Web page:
The scientific literature examining effective treatments for opioid-dependent adults clearly indicates that pharmacotherapy is a necessary and acceptable component. Nevertheless, no reviews have been published that systematically assess the effectiveness of pharmacological maintenance treatment in adolescents.
To assess the effectiveness of any maintenance treatment alone or in combination with psychosocial intervention compared to no intervention, other pharmacological intervention or psychosocial interventions for retaining adolescents in treatment, reducing the use of substances and improving health and social status.
We searched the Cochrane Drugs and Alcohol Group's Trials Register (January 2014), the Cochrane Central Register of Controlled Trials (2014, Issue 1), PubMed (January 1966 to January 2014), EMBASE (January 1980 to January 2014), CINAHL (January 1982 to January 2014), Web of Science (1991 to January 2014) and reference lists of articles.
Randomised and controlled clinical trials of any maintenance pharmacological interventions either alone or associated with psychosocial intervention compared with no intervention, placebo, other pharmacological intervention, pharmacological detoxification or psychosocial intervention in adolescents (13 to 18 years).
Data collection and analysis
We used the standard methodological procedures expected by The Cochrane Collaboration.
We included two trials involving 189 participants. One study, with 35 participants, compared methadone with levo-alpha-acetylmethadol (LAAM) for maintenance treatment lasting 16 weeks, after which patients were detoxified. The other study, with 154 participants, compared maintenance treatment with buprenorphine-naloxone and detoxification with buprenorphine. We did not perform meta-analysis because the two studies assessed different comparisons.
In the study comparing methadone and LAAM, the authors declared that there was no difference in the use of a substance of abuse or social functioning (data not shown). The quality of the evidence was very low. No side effects, such as nausea, vomiting, constipation, weakness or fatigue, were reported by study participants.
In the comparison between buprenorphine maintenance and buprenorphine detoxification, maintenance treatment appeared to be more efficacious in retaining patients in treatment (drop-out risk ratio (RR) 0.37; 95% confidence interval (CI) 0.26 to 0.54), but not in reducing the number of patients with a positive urine test at the end of the study (RR 0.97; 95% CI 0.78 to 1.22). Self reported opioid use at one-year follow-up was significantly lower in the maintenance group, even though both groups reported a high level of opioid use (RR 0.73; 95% CI 0.57 to 0.95). More patients in the maintenance group were enrolled in other addiction treatment programmes at 12-month follow-up (RR 1.33; 95% CI 0.94 to 1.88). The quality of the evidence was low. No serious side effects attributable to buprenorphine-naloxone were reported by study participants and no patients were removed from the study due to side effects. The most common side effect was headache, which was reported by 16% to 21% of patients in both groups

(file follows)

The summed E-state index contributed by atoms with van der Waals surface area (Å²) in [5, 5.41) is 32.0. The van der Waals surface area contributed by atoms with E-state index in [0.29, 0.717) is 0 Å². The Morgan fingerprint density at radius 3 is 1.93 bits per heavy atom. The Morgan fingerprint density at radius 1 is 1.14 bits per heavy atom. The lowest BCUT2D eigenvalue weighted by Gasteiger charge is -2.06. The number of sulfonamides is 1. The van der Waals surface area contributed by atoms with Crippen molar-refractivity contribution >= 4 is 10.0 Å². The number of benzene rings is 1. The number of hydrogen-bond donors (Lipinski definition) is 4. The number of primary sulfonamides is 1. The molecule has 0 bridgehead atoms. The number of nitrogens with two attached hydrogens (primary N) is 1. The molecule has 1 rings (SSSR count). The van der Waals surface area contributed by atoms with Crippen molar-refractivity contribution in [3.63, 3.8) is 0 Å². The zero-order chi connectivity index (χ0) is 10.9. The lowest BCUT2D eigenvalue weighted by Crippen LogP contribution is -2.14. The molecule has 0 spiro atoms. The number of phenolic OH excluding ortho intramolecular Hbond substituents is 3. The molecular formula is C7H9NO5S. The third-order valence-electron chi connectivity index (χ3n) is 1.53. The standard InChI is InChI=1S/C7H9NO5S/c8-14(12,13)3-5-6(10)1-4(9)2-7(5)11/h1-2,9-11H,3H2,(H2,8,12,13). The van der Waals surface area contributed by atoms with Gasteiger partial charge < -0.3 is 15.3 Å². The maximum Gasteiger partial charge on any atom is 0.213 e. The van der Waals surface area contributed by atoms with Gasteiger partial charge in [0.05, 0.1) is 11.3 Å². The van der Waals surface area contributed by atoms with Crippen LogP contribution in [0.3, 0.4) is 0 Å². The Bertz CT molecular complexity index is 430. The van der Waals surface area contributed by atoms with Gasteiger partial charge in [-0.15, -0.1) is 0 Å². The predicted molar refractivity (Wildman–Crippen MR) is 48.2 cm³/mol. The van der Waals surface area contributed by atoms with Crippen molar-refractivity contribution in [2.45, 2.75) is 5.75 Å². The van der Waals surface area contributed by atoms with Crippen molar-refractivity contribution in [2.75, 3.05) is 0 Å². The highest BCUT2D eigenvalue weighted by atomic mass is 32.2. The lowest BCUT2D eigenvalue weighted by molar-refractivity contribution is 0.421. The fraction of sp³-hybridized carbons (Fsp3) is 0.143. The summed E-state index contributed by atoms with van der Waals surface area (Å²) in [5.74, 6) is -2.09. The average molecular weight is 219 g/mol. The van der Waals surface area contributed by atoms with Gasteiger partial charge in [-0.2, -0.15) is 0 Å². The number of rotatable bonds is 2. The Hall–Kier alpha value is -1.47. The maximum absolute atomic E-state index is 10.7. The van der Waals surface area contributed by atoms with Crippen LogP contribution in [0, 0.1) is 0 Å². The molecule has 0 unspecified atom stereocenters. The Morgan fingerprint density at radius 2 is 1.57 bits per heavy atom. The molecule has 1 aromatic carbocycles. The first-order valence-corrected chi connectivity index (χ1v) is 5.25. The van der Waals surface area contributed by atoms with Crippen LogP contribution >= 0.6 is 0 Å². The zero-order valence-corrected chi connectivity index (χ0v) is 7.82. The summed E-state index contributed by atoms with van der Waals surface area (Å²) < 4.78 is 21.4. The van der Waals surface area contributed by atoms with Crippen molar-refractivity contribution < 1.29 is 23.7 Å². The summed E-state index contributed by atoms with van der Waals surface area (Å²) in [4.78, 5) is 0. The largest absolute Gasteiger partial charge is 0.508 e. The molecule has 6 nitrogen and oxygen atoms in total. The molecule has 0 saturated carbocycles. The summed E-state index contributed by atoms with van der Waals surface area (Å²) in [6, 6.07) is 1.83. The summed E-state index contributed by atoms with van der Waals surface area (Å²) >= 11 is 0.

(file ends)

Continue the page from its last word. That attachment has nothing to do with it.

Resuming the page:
It is difficult to draft conclusions on the basis of only two trials. One of the possible reasons for the lack of evidence could be the difficulty of conducting trials with young people for practical and ethical reasons.
There is an urgent need for further randomised controlled trials comparing maintenance treatment with detoxification treatment or psychosocial treatment alone before carrying out studies that compare different pharmacological maintenance treatments. These studies should have long follow-up and measure relapse rates after the end of treatment and social functioning (integration at school or at work, family relationships).